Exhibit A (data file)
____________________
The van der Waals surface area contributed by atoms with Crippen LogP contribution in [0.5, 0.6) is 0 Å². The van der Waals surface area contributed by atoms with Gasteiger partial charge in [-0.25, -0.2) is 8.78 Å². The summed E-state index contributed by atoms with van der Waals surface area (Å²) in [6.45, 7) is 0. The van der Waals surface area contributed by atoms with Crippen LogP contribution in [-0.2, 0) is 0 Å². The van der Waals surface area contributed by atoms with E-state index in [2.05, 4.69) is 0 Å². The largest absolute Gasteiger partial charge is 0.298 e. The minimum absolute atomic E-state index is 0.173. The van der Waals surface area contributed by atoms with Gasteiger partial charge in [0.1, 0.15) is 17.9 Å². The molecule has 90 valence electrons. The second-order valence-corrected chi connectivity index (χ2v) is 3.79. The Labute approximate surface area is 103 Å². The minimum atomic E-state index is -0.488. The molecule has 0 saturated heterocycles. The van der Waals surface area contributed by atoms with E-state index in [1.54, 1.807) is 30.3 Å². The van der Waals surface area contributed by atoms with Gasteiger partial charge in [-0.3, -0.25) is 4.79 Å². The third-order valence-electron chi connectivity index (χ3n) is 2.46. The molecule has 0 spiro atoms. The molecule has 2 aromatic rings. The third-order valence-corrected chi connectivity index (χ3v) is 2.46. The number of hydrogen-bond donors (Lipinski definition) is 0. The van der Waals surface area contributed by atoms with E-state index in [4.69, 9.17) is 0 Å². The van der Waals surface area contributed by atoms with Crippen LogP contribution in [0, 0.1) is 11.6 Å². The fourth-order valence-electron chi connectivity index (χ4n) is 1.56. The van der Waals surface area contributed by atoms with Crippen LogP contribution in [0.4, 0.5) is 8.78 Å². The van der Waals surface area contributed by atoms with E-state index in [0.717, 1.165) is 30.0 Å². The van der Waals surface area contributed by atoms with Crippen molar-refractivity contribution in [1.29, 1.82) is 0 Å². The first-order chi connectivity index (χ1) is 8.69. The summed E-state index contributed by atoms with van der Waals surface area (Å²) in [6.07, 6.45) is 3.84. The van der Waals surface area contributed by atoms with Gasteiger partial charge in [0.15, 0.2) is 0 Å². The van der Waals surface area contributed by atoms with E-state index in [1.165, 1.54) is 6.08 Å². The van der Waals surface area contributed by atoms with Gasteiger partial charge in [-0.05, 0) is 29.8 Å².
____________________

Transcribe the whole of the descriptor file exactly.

The van der Waals surface area contributed by atoms with Crippen LogP contribution in [0.5, 0.6) is 0 Å². The van der Waals surface area contributed by atoms with Gasteiger partial charge in [-0.25, -0.2) is 8.78 Å². The summed E-state index contributed by atoms with van der Waals surface area (Å²) in [6.45, 7) is 0. The van der Waals surface area contributed by atoms with Crippen LogP contribution in [-0.2, 0) is 0 Å². The van der Waals surface area contributed by atoms with E-state index in [2.05, 4.69) is 0 Å². The largest absolute Gasteiger partial charge is 0.298 e. The minimum absolute atomic E-state index is 0.173. The van der Waals surface area contributed by atoms with Gasteiger partial charge in [0.1, 0.15) is 17.9 Å². The molecule has 90 valence electrons. The second-order valence-corrected chi connectivity index (χ2v) is 3.79. The Labute approximate surface area is 103 Å². The minimum atomic E-state index is -0.488. The molecule has 0 saturated heterocycles. The van der Waals surface area contributed by atoms with E-state index in [1.54, 1.807) is 30.3 Å². The van der Waals surface area contributed by atoms with Gasteiger partial charge in [-0.3, -0.25) is 4.79 Å². The third-order valence-electron chi connectivity index (χ3n) is 2.46. The molecule has 0 spiro atoms. The molecule has 2 aromatic rings. The third-order valence-corrected chi connectivity index (χ3v) is 2.46. The number of hydrogen-bond donors (Lipinski definition) is 0. The van der Waals surface area contributed by atoms with E-state index in [4.69, 9.17) is 0 Å². The van der Waals surface area contributed by atoms with Crippen LogP contribution in [0, 0.1) is 11.6 Å². The fourth-order valence-electron chi connectivity index (χ4n) is 1.56. The van der Waals surface area contributed by atoms with Crippen LogP contribution in [0.4, 0.5) is 8.78 Å². The van der Waals surface area contributed by atoms with E-state index in [0.717, 1.165) is 30.0 Å². The van der Waals surface area contributed by atoms with Crippen molar-refractivity contribution in [1.29, 1.82) is 0 Å². The first-order chi connectivity index (χ1) is 8.69. The summed E-state index contributed by atoms with van der Waals surface area (Å²) in [6.07, 6.45) is 3.84. The van der Waals surface area contributed by atoms with Gasteiger partial charge in [0.15, 0.2) is 0 Å². The van der Waals surface area contributed by atoms with E-state index in [1.165, 1.54) is 6.08 Å². The van der Waals surface area contributed by atoms with Gasteiger partial charge in [-0.05, 0) is 29.8 Å².